- Ka D'Argo of Farscape sports a number of tattoos indicating his military history, though only fellow Luxans can recognize most of them. In particular, the tattoos on his tentacle beard indicate that he holds the rank of a general; however, he isn't really a general but faked being one in order to save his commanding officer from being tortured by the enemy. More unpleasantly, he also sports metal rings implanted in his collarbone - to be used in order to chain him to the ceiling - a sign of his status as a prisoner of the Peacekeepers. During the crew's temporary alliance with Scorpius in season 3, D'Argo has the Peacekeeper surgeons remove the rings as a sure sign of having moved on from the traumatic events of his imprisonment.
- In The Masked Singer, The Deer was correctly identified as a retired football player because of his poor gait; as one of the judges joked, old footballers have no knees.
- In Taskmaster, one task involved the contestants working out the previous occupation of Hugh, a retiree. Al Murray correctly worked out that Hugh wasn't a manual labourer, because he had soft hands without any calluses.
- In the second season of The Umbrella Academy (2019), Viktor finds himself trapped in the 1960s with a case of trauma-induced amnesia in the wake of the previous season finale. After taking him in, Sissy Cooper tries to help with her guest's efforts to discover his past by checking his hands: she can tell by his smooth palms that Viktor isn't a farm labourer... but he sports calloused fingertips, revealing that he used to a play a string instrument. It's this, combined with his unexpected reunion with Luther, that prompts a few of Viktor's memories to return...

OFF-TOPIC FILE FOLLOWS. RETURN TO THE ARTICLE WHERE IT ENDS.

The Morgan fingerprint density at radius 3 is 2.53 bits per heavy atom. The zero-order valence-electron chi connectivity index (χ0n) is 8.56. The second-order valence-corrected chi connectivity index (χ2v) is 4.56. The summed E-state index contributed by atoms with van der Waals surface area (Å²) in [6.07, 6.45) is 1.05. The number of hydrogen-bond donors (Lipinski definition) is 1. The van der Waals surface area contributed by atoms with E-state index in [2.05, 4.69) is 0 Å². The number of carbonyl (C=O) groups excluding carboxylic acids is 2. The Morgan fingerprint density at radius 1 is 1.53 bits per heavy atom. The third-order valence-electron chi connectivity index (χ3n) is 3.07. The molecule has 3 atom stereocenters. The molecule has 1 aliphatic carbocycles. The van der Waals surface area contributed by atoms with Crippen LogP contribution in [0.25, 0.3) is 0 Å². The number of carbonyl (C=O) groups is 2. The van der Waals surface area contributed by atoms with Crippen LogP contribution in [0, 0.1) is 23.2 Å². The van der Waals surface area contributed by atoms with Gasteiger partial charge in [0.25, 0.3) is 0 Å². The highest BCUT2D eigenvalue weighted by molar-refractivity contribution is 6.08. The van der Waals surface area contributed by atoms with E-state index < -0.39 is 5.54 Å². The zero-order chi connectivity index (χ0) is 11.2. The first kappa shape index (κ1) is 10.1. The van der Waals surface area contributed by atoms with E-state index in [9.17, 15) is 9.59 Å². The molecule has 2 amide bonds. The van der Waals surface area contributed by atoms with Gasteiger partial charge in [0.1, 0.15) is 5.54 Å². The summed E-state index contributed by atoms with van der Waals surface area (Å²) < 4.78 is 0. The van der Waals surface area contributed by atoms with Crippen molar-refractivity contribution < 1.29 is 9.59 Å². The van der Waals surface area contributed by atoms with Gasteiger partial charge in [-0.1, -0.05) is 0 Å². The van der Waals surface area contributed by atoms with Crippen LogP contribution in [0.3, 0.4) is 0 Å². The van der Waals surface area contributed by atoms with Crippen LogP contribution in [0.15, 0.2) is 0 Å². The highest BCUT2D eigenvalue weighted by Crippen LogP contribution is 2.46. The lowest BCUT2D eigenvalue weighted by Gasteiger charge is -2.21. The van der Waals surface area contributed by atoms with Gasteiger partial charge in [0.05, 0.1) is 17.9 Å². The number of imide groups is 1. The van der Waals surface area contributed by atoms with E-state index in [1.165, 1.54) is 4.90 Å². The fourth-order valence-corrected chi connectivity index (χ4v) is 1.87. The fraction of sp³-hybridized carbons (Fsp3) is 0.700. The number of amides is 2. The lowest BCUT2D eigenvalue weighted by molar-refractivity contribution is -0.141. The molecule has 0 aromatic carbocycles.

- Worst Jobs In History details quite a few such traits, many of which were quite distinctive:
- Reddlemen were stained permanently red by the ochre they peddled and were frequently mistaken for the devil by superstitious country folk.
- Thanks to carrying around the immensely heavy kegs of water on their backs, water caddies were recognizable by a permanent stoop.
- Tanners were distinguished by the smell of faeces and rotting meat that surrounded them.
- On a similar note, woad-dyers were so pungent that they were forbidden from living within London during the reign of Elizabeth I - and thanks to their habit of testing the alkalinity of their dye by tasting it, their sweat turned blue.